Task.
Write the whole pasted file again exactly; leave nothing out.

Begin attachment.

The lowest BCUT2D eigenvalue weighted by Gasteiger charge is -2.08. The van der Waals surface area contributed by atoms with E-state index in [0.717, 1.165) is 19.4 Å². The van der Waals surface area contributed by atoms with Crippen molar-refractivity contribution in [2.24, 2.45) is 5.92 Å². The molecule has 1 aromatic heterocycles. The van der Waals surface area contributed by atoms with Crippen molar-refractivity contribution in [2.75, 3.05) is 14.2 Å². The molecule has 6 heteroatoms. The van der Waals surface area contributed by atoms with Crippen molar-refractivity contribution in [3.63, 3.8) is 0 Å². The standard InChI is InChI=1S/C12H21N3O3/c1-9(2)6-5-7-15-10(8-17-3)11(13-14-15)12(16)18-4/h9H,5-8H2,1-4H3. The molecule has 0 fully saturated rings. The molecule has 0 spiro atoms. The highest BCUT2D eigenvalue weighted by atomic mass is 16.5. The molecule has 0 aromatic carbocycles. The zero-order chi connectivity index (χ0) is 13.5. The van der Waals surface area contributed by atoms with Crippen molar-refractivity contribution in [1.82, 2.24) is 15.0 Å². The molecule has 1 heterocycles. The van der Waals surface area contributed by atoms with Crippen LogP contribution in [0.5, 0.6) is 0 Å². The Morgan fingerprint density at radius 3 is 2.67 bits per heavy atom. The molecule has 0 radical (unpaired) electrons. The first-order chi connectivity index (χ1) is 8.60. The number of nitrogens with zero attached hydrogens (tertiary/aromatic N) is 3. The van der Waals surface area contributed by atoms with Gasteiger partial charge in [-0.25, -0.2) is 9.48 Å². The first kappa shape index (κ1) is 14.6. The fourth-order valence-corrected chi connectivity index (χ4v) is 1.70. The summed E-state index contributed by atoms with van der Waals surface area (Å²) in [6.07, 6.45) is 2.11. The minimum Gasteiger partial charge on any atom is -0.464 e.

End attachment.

The lowest BCUT2D eigenvalue weighted by Gasteiger charge is -2.08. The van der Waals surface area contributed by atoms with E-state index in [0.717, 1.165) is 19.4 Å². The van der Waals surface area contributed by atoms with Crippen molar-refractivity contribution in [2.24, 2.45) is 5.92 Å². The molecule has 1 aromatic heterocycles. The van der Waals surface area contributed by atoms with Crippen molar-refractivity contribution in [2.75, 3.05) is 14.2 Å². The molecule has 6 heteroatoms. The van der Waals surface area contributed by atoms with Crippen molar-refractivity contribution in [3.63, 3.8) is 0 Å². The standard InChI is InChI=1S/C12H21N3O3/c1-9(2)6-5-7-15-10(8-17-3)11(13-14-15)12(16)18-4/h9H,5-8H2,1-4H3. The molecule has 0 fully saturated rings. The molecule has 0 spiro atoms. The highest BCUT2D eigenvalue weighted by atomic mass is 16.5. The molecule has 0 aromatic carbocycles. The zero-order chi connectivity index (χ0) is 13.5. The van der Waals surface area contributed by atoms with Crippen molar-refractivity contribution in [1.82, 2.24) is 15.0 Å². The molecule has 1 heterocycles. The van der Waals surface area contributed by atoms with Crippen LogP contribution in [0.5, 0.6) is 0 Å². The Morgan fingerprint density at radius 3 is 2.67 bits per heavy atom. The molecule has 0 radical (unpaired) electrons. The first-order chi connectivity index (χ1) is 8.60. The number of nitrogens with zero attached hydrogens (tertiary/aromatic N) is 3. The van der Waals surface area contributed by atoms with Gasteiger partial charge in [-0.25, -0.2) is 9.48 Å². The first kappa shape index (κ1) is 14.6. The fourth-order valence-corrected chi connectivity index (χ4v) is 1.70. The summed E-state index contributed by atoms with van der Waals surface area (Å²) in [6.07, 6.45) is 2.11. The minimum Gasteiger partial charge on any atom is -0.464 e.